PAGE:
Asked by: Michelle Gatt, Malta
Blood type A involves having a particular antigen (type of protein) on the membrane of your red blood cells. Type B blood has a different antigen on the membrane of its red cells, while type O has neither.
The gene for type O is 'recessive', because if you have one gene for O and one for A, then you still end up with A antigens on your cell membranes, and the same goes for O and B. In order to be group O, you need both parent cells to be O. But group O is still more common simply because it is the ancestral form.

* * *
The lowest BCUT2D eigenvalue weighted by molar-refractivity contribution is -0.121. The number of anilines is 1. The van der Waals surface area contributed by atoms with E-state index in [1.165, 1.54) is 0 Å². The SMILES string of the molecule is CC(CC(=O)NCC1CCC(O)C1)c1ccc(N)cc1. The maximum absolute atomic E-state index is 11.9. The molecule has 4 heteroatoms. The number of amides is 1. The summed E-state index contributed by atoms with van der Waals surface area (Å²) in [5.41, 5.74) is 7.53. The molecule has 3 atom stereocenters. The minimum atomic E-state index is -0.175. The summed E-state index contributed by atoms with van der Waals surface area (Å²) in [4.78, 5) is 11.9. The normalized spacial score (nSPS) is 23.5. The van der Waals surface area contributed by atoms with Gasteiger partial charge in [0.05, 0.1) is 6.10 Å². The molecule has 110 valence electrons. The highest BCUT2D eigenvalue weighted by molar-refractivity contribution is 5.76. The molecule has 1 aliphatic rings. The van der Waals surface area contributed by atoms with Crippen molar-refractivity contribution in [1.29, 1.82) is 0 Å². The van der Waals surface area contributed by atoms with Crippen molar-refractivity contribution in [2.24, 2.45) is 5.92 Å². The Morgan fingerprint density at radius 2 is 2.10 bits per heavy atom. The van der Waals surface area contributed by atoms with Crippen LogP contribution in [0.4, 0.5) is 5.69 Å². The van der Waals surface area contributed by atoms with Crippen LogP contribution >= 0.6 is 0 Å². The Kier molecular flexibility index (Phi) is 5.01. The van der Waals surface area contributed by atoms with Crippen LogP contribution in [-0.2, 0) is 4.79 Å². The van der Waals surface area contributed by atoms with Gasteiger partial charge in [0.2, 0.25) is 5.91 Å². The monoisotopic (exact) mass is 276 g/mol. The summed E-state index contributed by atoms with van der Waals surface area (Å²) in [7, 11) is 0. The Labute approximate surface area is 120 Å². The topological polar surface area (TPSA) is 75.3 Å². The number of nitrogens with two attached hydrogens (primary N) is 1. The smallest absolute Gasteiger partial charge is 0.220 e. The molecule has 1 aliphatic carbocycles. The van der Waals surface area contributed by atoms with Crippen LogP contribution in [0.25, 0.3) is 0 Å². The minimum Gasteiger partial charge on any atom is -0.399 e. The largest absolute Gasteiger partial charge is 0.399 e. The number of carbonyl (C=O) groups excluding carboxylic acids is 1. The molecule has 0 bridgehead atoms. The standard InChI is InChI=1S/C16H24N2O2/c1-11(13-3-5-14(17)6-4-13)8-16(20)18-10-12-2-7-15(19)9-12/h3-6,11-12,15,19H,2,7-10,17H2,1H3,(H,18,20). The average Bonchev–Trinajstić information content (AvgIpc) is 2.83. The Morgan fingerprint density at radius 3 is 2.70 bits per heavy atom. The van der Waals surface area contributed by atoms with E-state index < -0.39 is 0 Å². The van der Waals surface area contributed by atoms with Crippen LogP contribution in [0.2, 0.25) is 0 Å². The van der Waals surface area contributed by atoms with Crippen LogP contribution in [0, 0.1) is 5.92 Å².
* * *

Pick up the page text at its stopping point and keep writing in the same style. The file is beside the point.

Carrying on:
The A and B mutations appeared in the last 20,000 years and haven't spread through the population yet.
Luis trained as a zoologist, but now works as a science and technology educator. In his spare time he builds 3D-printed robots, in the hope that he will be spared when the revolution inevitably comes.
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